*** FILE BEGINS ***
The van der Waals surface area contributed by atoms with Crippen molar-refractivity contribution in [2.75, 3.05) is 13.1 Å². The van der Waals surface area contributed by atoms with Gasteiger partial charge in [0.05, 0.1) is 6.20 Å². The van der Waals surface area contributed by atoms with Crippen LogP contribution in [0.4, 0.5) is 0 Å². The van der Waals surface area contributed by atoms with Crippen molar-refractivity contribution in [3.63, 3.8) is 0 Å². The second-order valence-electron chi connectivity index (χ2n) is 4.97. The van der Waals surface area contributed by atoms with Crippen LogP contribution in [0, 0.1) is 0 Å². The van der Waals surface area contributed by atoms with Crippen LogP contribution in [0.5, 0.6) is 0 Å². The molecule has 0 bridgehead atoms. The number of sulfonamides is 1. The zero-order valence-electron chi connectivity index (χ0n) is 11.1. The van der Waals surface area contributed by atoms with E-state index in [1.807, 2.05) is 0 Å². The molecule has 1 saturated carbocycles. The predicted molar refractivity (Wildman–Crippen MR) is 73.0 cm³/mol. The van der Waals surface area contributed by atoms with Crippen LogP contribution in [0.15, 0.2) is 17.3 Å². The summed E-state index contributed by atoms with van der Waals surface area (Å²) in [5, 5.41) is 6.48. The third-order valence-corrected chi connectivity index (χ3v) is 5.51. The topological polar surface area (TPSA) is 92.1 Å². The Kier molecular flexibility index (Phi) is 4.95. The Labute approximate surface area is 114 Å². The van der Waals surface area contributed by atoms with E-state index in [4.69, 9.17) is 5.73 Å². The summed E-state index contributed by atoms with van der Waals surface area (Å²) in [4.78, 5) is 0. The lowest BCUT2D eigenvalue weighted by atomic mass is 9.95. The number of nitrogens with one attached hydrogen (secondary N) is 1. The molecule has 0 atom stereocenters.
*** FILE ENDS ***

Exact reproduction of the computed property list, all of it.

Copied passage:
The van der Waals surface area contributed by atoms with Crippen molar-refractivity contribution in [2.75, 3.05) is 13.1 Å². The van der Waals surface area contributed by atoms with Gasteiger partial charge in [0.05, 0.1) is 6.20 Å². The van der Waals surface area contributed by atoms with Crippen LogP contribution in [0.4, 0.5) is 0 Å². The van der Waals surface area contributed by atoms with Crippen molar-refractivity contribution in [3.63, 3.8) is 0 Å². The second-order valence-electron chi connectivity index (χ2n) is 4.97. The van der Waals surface area contributed by atoms with Crippen LogP contribution in [0, 0.1) is 0 Å². The van der Waals surface area contributed by atoms with Crippen LogP contribution in [0.5, 0.6) is 0 Å². The molecule has 0 bridgehead atoms. The number of sulfonamides is 1. The zero-order valence-electron chi connectivity index (χ0n) is 11.1. The van der Waals surface area contributed by atoms with E-state index in [1.807, 2.05) is 0 Å². The molecule has 1 saturated carbocycles. The predicted molar refractivity (Wildman–Crippen MR) is 73.0 cm³/mol. The van der Waals surface area contributed by atoms with Crippen LogP contribution in [0.15, 0.2) is 17.3 Å². The summed E-state index contributed by atoms with van der Waals surface area (Å²) in [5, 5.41) is 6.48. The third-order valence-corrected chi connectivity index (χ3v) is 5.51. The topological polar surface area (TPSA) is 92.1 Å². The Kier molecular flexibility index (Phi) is 4.95. The Labute approximate surface area is 114 Å². The van der Waals surface area contributed by atoms with E-state index in [4.69, 9.17) is 5.73 Å². The summed E-state index contributed by atoms with van der Waals surface area (Å²) in [4.78, 5) is 0. The lowest BCUT2D eigenvalue weighted by atomic mass is 9.95. The number of nitrogens with one attached hydrogen (secondary N) is 1. The molecule has 0 atom stereocenters.